Discovering Psychology Chapter 11

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Chapter 11 Terms Discovering Psychology 5th Edition Don Hockenbury and Sandra Hockenbury Tulsa Community College Psych 1113 Professor Don Hockenbury

in-group bias

The tendency to judge the behavior of in-group members favorably and out-group members unfavorably (p. 471).

in-group

A social group to which one belongs (p. 471).

out-group homogeneity effect

The tendency to see members of out-groups as very similar to one another (p. 471).

out-group

Group to which we are not a member. (p. 471).

ethnocentrism

The belief that one's own culture of ethnic group is superior to all others, and the related tendency to use one's own culture as a standard by which to judge other cultures (pp. 13, 471).

stereotype

A cluster of characteristics that are associated with all members of a specific group, often including qualities that are unrelated to the objective criteria that define the group (p. 470).

prejudice

A negative attitude toward people who belong to a specific social group (p. 469).

cognitive dissonance

An unpleasant state of psychological tension or arousal (dissonance) that occurs when two thoughts or perceptions (cognitions) are inconsistent; typically results from the awareness that attitudes and behavior are in conflict (p. 468).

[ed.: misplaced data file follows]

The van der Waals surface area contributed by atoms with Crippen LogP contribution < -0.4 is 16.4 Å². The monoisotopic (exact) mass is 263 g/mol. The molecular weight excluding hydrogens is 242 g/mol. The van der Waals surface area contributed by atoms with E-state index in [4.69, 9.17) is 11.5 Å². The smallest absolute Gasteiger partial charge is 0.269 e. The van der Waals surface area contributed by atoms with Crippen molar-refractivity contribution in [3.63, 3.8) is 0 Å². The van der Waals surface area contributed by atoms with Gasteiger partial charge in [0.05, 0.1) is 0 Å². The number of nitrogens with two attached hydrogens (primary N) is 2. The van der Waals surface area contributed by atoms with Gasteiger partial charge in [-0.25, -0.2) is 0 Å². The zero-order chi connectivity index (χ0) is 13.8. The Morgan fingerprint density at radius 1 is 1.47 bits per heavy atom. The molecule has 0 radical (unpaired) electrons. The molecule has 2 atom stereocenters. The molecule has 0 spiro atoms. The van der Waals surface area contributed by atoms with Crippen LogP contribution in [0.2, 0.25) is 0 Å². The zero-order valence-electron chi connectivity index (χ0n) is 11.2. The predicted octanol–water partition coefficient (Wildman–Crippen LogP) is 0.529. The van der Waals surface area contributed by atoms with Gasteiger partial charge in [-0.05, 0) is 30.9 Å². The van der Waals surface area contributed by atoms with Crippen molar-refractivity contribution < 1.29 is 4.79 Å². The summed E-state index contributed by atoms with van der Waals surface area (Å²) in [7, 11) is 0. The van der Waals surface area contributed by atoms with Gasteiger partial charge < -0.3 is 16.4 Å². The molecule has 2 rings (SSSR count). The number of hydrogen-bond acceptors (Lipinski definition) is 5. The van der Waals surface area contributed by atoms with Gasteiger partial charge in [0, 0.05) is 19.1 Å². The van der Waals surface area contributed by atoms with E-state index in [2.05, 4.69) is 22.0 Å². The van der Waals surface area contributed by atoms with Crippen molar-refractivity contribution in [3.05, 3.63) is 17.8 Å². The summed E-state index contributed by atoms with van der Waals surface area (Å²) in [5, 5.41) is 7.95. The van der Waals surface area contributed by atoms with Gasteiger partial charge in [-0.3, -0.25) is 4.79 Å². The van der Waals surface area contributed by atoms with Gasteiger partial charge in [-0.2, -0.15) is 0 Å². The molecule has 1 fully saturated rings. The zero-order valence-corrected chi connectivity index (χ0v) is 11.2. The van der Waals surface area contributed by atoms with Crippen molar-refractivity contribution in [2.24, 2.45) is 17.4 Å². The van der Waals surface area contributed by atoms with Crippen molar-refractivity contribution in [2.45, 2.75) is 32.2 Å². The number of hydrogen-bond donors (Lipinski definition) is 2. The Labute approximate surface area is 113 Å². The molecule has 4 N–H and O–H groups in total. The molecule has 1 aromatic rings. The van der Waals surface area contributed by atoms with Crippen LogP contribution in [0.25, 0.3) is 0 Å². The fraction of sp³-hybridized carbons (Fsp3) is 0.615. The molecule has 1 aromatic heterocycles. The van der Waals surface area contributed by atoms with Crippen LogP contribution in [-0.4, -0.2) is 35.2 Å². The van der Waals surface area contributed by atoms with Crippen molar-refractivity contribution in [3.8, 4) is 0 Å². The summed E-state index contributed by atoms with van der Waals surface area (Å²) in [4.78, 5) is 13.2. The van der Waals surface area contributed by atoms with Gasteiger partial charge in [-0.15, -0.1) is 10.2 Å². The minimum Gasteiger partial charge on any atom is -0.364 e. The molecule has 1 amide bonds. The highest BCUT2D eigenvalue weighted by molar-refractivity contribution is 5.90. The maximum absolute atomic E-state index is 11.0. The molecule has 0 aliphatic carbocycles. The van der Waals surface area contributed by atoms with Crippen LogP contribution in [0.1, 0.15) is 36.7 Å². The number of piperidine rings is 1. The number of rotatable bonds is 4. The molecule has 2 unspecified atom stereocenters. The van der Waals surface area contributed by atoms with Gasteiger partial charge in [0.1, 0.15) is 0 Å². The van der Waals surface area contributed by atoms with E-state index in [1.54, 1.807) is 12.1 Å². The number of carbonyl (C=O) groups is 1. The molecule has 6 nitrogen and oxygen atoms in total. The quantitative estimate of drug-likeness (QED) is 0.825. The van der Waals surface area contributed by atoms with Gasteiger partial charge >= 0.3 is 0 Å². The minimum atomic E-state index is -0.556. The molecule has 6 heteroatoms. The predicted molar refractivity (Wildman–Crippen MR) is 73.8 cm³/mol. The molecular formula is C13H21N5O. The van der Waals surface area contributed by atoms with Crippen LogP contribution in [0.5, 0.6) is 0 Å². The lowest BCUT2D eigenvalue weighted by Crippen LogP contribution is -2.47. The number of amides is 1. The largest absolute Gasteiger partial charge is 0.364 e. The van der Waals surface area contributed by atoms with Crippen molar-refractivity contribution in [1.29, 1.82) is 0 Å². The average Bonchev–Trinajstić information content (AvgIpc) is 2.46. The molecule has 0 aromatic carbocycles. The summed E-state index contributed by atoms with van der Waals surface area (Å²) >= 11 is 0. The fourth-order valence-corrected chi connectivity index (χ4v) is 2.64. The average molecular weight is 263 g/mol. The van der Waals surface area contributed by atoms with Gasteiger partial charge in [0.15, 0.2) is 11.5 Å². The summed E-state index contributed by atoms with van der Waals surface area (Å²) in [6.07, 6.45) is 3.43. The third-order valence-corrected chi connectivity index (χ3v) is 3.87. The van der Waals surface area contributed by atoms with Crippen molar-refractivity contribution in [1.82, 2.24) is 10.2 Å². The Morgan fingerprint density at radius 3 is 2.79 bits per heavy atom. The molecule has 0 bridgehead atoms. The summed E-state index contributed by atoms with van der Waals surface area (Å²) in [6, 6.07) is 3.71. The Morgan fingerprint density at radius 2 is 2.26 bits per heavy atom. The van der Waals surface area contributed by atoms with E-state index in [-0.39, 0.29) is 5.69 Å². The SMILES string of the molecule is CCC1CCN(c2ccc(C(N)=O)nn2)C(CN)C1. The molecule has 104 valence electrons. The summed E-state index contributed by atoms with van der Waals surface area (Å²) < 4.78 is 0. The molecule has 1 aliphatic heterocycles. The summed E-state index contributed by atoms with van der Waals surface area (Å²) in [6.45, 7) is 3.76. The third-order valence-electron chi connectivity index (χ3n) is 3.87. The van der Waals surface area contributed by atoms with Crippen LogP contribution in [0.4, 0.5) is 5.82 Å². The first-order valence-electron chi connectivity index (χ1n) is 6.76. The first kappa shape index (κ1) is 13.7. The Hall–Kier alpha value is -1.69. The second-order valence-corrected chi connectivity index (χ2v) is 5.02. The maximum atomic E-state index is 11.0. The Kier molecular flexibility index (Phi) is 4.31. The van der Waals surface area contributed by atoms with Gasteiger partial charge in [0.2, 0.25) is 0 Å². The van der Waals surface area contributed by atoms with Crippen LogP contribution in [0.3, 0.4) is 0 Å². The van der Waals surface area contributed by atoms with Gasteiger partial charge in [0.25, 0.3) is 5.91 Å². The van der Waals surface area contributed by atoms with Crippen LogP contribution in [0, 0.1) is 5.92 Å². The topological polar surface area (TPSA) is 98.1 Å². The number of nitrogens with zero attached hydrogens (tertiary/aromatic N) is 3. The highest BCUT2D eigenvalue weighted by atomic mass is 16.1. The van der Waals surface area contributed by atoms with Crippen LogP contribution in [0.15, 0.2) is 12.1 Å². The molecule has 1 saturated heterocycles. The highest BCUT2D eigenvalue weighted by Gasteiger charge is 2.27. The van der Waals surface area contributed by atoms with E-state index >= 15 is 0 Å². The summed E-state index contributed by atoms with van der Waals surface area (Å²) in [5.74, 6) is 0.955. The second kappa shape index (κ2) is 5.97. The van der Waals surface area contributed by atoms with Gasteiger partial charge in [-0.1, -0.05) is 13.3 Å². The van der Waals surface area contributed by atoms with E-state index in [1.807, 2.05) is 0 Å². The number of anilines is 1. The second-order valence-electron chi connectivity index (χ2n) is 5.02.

attitude

A learned tendency to evaluate some object, person, or issue in a particular way; such evaluations may be positive, negative, or ambivalent (p. 466).

self-serving bias

The tendency to attribute successful outcomes of one's own behavior to internal causes and unsuccessful outcomes to external, situational causes (p. 465).

just-world hypothesis

The assumption that the world is fair and that therefore people get what they deserve and deserve what they get (p. 464).

hindsight bias

The tendency to overestimate one's ability to have foreseen or predicted the outcome of an event (p. 464).

blaming the victim

The tendency to blame an innocent victim of misfortune for having somehow caused the problem or for not having taken steps to avoid or prevent it (p. 464).